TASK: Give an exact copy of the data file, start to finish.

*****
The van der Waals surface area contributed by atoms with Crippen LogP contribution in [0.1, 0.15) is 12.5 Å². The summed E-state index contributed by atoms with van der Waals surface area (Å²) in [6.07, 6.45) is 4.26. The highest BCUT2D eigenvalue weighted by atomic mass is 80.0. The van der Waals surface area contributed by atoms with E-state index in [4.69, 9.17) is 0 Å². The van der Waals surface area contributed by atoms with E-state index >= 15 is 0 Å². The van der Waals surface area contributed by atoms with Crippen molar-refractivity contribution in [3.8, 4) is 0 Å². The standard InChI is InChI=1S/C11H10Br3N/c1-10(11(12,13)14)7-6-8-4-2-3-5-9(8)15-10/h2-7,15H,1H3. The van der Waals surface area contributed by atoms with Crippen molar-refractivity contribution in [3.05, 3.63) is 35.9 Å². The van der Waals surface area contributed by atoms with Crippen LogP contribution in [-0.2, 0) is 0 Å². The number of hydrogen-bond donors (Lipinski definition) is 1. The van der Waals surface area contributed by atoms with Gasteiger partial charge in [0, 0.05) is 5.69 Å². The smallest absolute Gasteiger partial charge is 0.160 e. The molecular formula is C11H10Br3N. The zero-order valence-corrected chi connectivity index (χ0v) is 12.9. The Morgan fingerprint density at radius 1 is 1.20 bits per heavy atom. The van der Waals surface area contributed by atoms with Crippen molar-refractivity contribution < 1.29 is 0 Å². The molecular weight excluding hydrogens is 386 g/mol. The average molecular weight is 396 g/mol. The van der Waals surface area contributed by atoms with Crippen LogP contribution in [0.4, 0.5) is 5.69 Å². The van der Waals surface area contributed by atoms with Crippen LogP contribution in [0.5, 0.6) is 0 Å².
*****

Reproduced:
The van der Waals surface area contributed by atoms with Crippen LogP contribution in [0.1, 0.15) is 12.5 Å². The summed E-state index contributed by atoms with van der Waals surface area (Å²) in [6.07, 6.45) is 4.26. The highest BCUT2D eigenvalue weighted by atomic mass is 80.0. The van der Waals surface area contributed by atoms with E-state index in [4.69, 9.17) is 0 Å². The van der Waals surface area contributed by atoms with E-state index >= 15 is 0 Å². The van der Waals surface area contributed by atoms with Crippen molar-refractivity contribution in [3.8, 4) is 0 Å². The standard InChI is InChI=1S/C11H10Br3N/c1-10(11(12,13)14)7-6-8-4-2-3-5-9(8)15-10/h2-7,15H,1H3. The van der Waals surface area contributed by atoms with Crippen molar-refractivity contribution in [3.05, 3.63) is 35.9 Å². The van der Waals surface area contributed by atoms with Crippen LogP contribution in [-0.2, 0) is 0 Å². The number of hydrogen-bond donors (Lipinski definition) is 1. The van der Waals surface area contributed by atoms with Gasteiger partial charge in [0, 0.05) is 5.69 Å². The smallest absolute Gasteiger partial charge is 0.160 e. The molecular formula is C11H10Br3N. The zero-order valence-corrected chi connectivity index (χ0v) is 12.9. The Morgan fingerprint density at radius 1 is 1.20 bits per heavy atom. The van der Waals surface area contributed by atoms with Crippen molar-refractivity contribution < 1.29 is 0 Å². The molecular weight excluding hydrogens is 386 g/mol. The average molecular weight is 396 g/mol. The van der Waals surface area contributed by atoms with Crippen LogP contribution in [0.4, 0.5) is 5.69 Å². The van der Waals surface area contributed by atoms with Crippen LogP contribution in [0.5, 0.6) is 0 Å².